2. Having a good understanding of a range of technology solutions in use for delivery of blended learning, including hardware, software, cloud services and applications.
Start with the learners needs: ensure content is engaging and user friendly and meets learning objectives.
Don’t make decisions before you have formed the bigger picture: For example, don’t decide on the online portal for content access until you know what type of content you want to provide to your learners and how they will access it.
With your requirements in mind learn from others as to what has worked and what hasn’t worked for them. These are likely to include free and paid for solutions; don’t dismiss the free options as some of the best content creation tools are free.
Sources of information can be found at relevant conferences, blogs, e-newsletters, networking, webinars, workshops and peer support forums. A good option is to post questions on a relevant social media channel or group asking members to contribute suggestions for good practise and recommended applications. The other good source of advice are websites that have a focus on offering information and advice on technology for education such as the Centre for Performance and Learning Technologies and Edudemic.
With your requirements in mind learn from others as to what has worked and what hasn’t worked for them. These are likely to include free and paid for solutions; don’t dismiss the free options as some of the best content creation tools are free.Sources of information can be found at relevant conferences, blogs, e-newsletters, networking, webinars, workshops and peer support forums. A good option is to post questions on a relevant social media channel or group asking members to contribute suggestions for good practise and recommended applications. The other good source of advice are websites that have a focus on offering information and advice on technology for education such as the Centre for Performance and Learning Technologies and Edudemic.
3. Sharing your research with all staff who will be involved in implementing a blended learning strategy. Get them to have a play with solutions that you have identified and collect their feedback.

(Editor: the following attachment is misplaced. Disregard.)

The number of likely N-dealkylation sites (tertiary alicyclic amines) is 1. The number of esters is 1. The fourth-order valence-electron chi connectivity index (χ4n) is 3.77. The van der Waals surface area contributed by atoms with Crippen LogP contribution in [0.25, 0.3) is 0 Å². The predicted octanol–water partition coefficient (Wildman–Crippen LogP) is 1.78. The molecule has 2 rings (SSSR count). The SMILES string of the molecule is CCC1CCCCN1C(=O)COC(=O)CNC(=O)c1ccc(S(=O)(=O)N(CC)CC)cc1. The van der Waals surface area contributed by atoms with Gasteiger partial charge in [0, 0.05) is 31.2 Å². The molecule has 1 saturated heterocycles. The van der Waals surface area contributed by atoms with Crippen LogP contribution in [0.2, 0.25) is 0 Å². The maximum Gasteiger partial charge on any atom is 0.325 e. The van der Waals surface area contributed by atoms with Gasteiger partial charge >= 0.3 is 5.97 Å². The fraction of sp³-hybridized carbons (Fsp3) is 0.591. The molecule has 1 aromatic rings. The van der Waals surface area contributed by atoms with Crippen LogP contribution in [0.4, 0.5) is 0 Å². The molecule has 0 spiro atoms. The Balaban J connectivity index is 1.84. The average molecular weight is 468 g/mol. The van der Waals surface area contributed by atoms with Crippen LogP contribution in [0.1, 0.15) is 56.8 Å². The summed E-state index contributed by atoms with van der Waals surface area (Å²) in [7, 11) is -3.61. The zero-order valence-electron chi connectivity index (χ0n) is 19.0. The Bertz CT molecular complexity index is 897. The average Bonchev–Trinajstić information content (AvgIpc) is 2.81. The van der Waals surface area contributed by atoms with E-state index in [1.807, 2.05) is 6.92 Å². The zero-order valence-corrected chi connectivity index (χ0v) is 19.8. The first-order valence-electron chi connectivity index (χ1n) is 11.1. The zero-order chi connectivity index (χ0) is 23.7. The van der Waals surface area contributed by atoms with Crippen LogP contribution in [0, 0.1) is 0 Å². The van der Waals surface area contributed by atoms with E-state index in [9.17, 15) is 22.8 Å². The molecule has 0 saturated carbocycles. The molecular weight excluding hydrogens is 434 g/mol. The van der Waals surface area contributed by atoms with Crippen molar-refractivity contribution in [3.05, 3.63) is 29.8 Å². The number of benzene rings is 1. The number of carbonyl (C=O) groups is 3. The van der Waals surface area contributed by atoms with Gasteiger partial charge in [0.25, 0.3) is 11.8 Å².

Getting staff to share experiences and ideas with colleagues is a good way of getting them engaged in developing new skills, and planning and developing their blended programmes of learning, which will be required to move the organisation forward with a strategy. Having the opportunity to ‘have-a-go’ without fear of failure is empowering. It’s amazing how many staff disengaged in the whole idea of blended learning get inspired to provide their learners with the same positive experience they have had.
When it comes to applications that provide the mechanism for delivery, such as an LMS or webinars for live delivery of training, there are many free versions of cloud based services and applications that will give you a good idea of how different types of solutions work. So spend some time evaluating them as to whether they will be appropriate for your provision now and in the future.
Set some target dates for trying out a selection of content creation applications. You can ask staff to identify a paper based learning resource and then choose one of the applications under discussion to develop an online enhanced version of that resource. If a team uses a selection of applications, gives feedbacks and shares the resource with colleagues a lot of useful information can be collated as to what you will take forwards as an organisation.
It may seem a significant investment of time just to get to the point of being able to confidently identify the medium and long term blended learning goals for your organisation, however it is time well spent. Your staff are more likely to be engaged in the journey to meet your objectives, and will have the confidence to continually evaluate their own and the organisation’s progress. On-going evaluation and development of your strategy are important as the blended learning model is never complete it continues to evolve. With everyone contributing to on-going developments and objectives it ensures that your strategy accurately reflects an achievable vision for the future.